It is no secret that Queen Camilla leads an exceedingly hectic life. When she's not jetting off to Kenya and meeting the Republic's president, she's attending the historic State Opening of Parliament. With this busy lifestyle comes an extra need for the King's wife to take care of herself as she approaches her 77th year.
Dr. Tamara Alireza, Functional Medicine Practitioner at Skinfluencer London is on hand to exclusively give us her expert opinion on what lifestyle changes the Queen should be making to ensure she stays fit and well to keep up with that demanding schedule…
Though Queen Camilla continues to grow old gracefully, there are considerations for her general wellbeing that Dr. Tamara says are key to her being able to attend all the fabulous events in her diary. "Those aged over 70 tend to have weaker immune systems, so if stressed and traveling frequently, this can lead to illness," Dr. Tamara tells us.
To maintain a strong immune system, the medical expert says to ensure "adequate nutrition, [including] zinc and vitamin D with K2 supplementation.
"Vitamins C and E are also important to maintain levels, but can be found in foods such as citrus or peppers, and nuts or olive oil, respectively," she adds. Dr. Tamara points out that gut health is linked to a healthy immune system so Queen Camilla's already finetuned diet can play a significant role in ensuring a stronger immune system with a better response to infection.
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Choosing foods that feed beneficial bacteria in the gut is key and consuming plenty of probiotics is the way to achieve this. Asparagus, onions, garlic, and Jerusalem artichokes are all top of Dr. Tamara's shopping list for this very purpose.
The rule of five fruits and vegetables a day, or seven as it has been upped to, is a rule for a reason, and it applies even to the royals. Dr. Tamara highlights that Queen Camilla should be eating fresh fruit and veg, aiming for 30-50 different products per week, to feed beneficial bacteria in her gut. Any inflammation that the royal may be experiencing can also be reduced with dietary alterations, Dr. Tamara says.
The doctor says it is all in increasing microbiome diversity, "which can be achieved by including probiotic-rich fermented foods such as sauerkraut, pickled vegetables, organic yoghurt" into the Queen's daily diet.
A jet-setting royal needs energy especially as she heads towards her 76th year which means lots of protein. Upping your protein intake isn't just for bodybuilders and gym fanatics. Dr. Tamara says Queen Camilla should be consuming 1.2-1.5g of protein per kilo of her body weight in order to keep her energy levels up, for healthy hormone production, and to preserve her muscle mass, which can decline with age.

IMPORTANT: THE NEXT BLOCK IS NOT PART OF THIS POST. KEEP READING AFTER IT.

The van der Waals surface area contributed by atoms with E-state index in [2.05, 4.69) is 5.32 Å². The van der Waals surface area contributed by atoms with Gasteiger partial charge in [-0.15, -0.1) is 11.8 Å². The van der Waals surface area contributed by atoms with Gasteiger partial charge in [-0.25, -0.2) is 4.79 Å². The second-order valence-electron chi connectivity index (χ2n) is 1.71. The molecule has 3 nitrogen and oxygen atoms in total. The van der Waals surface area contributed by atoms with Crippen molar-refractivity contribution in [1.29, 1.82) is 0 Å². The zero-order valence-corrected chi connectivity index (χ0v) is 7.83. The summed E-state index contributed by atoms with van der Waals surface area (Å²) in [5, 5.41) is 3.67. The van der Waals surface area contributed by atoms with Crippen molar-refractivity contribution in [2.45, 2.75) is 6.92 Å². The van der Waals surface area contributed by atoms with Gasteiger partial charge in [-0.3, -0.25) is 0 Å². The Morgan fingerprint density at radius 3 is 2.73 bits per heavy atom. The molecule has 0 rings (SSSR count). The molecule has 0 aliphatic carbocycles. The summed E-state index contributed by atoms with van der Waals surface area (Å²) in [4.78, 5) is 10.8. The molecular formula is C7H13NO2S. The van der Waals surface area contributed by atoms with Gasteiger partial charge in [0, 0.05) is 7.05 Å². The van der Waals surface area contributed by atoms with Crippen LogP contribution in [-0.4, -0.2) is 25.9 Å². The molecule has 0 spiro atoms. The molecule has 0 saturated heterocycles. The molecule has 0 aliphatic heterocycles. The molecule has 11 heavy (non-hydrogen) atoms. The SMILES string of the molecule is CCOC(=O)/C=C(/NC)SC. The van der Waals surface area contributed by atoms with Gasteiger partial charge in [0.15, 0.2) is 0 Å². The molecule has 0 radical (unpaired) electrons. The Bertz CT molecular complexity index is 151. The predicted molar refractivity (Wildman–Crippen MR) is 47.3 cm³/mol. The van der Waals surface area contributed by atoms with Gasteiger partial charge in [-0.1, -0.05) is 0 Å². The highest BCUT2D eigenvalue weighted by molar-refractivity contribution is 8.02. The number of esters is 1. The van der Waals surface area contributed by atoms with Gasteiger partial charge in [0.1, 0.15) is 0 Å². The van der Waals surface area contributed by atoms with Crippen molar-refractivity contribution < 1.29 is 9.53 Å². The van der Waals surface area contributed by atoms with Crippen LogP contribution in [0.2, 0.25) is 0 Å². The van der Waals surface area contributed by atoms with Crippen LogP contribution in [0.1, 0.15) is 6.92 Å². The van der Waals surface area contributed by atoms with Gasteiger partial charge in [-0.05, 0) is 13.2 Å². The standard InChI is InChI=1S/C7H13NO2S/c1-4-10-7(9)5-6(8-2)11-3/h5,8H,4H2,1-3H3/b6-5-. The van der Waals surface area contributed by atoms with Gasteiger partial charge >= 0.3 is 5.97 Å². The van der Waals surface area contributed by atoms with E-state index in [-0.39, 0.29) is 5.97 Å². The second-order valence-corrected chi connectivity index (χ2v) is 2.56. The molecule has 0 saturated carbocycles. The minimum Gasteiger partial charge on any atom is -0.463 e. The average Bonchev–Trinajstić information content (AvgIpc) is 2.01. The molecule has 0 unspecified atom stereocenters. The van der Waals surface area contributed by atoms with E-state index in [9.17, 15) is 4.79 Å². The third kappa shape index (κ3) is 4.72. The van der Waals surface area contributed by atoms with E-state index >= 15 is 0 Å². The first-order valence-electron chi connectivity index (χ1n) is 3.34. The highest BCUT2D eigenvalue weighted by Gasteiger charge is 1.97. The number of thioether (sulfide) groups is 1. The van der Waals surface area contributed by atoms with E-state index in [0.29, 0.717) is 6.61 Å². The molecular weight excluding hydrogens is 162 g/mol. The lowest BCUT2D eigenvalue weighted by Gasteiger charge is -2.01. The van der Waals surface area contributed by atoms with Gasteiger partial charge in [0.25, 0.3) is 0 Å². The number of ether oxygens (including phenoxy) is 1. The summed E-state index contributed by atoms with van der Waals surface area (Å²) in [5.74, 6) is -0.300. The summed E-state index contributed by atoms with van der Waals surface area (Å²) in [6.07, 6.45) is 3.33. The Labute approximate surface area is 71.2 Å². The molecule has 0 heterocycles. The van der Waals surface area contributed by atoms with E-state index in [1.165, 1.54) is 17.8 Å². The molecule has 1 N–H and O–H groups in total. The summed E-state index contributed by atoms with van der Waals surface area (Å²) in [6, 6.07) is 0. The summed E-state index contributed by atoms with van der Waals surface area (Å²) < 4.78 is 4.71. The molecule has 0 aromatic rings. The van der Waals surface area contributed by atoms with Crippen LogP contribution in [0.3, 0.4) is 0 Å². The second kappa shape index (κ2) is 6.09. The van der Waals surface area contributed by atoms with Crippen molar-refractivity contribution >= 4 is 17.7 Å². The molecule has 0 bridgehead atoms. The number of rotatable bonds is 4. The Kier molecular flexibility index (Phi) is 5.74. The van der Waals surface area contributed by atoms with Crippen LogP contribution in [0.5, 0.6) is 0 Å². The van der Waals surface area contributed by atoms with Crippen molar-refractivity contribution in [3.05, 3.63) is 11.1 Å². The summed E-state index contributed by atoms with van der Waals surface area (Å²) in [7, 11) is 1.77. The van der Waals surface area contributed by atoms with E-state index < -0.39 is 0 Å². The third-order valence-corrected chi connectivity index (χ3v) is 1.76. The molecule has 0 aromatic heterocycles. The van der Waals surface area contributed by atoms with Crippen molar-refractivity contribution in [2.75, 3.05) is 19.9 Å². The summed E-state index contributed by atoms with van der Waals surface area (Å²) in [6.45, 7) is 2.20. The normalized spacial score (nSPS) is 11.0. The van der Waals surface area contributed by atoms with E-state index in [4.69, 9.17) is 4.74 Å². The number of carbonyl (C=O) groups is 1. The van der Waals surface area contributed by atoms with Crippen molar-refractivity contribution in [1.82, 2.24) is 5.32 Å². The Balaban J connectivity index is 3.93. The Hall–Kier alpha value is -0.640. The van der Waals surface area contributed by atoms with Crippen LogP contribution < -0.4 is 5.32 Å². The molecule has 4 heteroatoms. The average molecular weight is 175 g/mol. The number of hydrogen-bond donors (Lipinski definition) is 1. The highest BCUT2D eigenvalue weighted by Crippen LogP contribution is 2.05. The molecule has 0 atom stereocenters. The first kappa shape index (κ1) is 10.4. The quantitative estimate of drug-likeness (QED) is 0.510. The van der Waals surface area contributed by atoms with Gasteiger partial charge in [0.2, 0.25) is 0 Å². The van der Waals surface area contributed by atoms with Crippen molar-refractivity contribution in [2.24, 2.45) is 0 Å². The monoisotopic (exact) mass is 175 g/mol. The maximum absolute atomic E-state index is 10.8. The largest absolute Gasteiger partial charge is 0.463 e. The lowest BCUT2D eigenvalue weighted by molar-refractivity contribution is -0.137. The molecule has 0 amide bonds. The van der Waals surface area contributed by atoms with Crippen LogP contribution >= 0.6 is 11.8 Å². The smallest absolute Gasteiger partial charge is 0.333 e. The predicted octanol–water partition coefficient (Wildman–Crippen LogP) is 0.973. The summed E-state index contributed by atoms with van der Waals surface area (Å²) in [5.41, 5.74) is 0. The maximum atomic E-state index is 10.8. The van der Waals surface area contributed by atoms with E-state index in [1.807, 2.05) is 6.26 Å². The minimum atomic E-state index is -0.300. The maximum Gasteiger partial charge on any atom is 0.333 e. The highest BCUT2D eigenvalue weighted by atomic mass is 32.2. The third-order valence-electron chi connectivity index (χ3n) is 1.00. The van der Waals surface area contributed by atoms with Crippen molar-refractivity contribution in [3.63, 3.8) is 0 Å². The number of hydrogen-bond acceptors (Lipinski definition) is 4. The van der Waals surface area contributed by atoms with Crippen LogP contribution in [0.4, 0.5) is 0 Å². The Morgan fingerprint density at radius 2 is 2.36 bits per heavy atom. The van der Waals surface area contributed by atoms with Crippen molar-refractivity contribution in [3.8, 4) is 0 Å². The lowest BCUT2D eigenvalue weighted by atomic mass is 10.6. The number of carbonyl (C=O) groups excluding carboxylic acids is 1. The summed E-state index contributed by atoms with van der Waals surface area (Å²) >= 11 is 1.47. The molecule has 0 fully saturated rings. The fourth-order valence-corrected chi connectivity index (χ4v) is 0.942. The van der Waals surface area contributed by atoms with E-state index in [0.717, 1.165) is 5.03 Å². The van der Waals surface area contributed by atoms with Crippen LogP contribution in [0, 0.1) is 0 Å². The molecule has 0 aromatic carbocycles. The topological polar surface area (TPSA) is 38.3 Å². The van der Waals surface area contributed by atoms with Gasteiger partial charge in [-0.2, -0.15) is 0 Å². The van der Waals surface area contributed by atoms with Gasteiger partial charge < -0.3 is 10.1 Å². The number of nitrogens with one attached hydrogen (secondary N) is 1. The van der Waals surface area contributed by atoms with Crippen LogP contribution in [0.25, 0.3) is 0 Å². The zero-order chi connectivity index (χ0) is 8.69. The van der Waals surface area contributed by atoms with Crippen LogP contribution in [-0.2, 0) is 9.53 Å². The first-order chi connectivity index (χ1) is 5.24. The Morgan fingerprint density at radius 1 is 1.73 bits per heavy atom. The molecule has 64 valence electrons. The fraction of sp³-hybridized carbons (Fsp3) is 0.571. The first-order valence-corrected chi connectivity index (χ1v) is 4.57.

Upping your protein doesn't mean just consuming tonnes of red meat and eggs. As Dr. Tamara highlights, the Queen could diversify her protein intake by eating "organic meats, poultry, wild fish, or vegan sources such as lentils, edamame, mung beans, tofu, beans, and quinoa."
As is a well-known fact, calcium levels can decrease with age, raising the chances of the Queen developing osteoporosis. Camilla has worked closely with the Royal Osteoporosis Society as her mother sadly passed away from the condition in 1994.
Luckily, increasing calcium levels couldn't be easier. Dr. Tamara says to incorporate "organic dairy, yoghurt, sardines or fish with bones, bok choy, kale, and collard greens" for a greater Vitamin D intake.
As you would expect, keeping healthy isn't all about what you eat. Taking regular exercise is crucial to staying fit and well and Dr. Tamara says there are certain forms of exercise Queen Camilla should be prioritising.
Preventing sarcopenia (loss of muscle and strength as we age) and increasing lifespan and quality of life is helped by regular daily movement such as walking, yoga, or strength training, Dr. Tamara says. Preventing falls can also be achieved with tai chi as it has been shown to improve postural control.
Dr. Tamara shares a key takeaway for Queen Camilla and for those trying to stay fit and healthy to keep up with a busy lifestyle - "Refrain from pro-inflammatory foods such as sugar, and eat a wide array of plant products, ensure adequate protein intake and some form of daily movement."
She adds that mindfulness is also key to physical wellbeing but also personal happiness. The doctor says: "Reduce stress by prioritising good quality sleep and potentially including at least five minutes a day of meditation or quiet time to yourself." Now that sounds like a lifestyle change we should all be taking note of.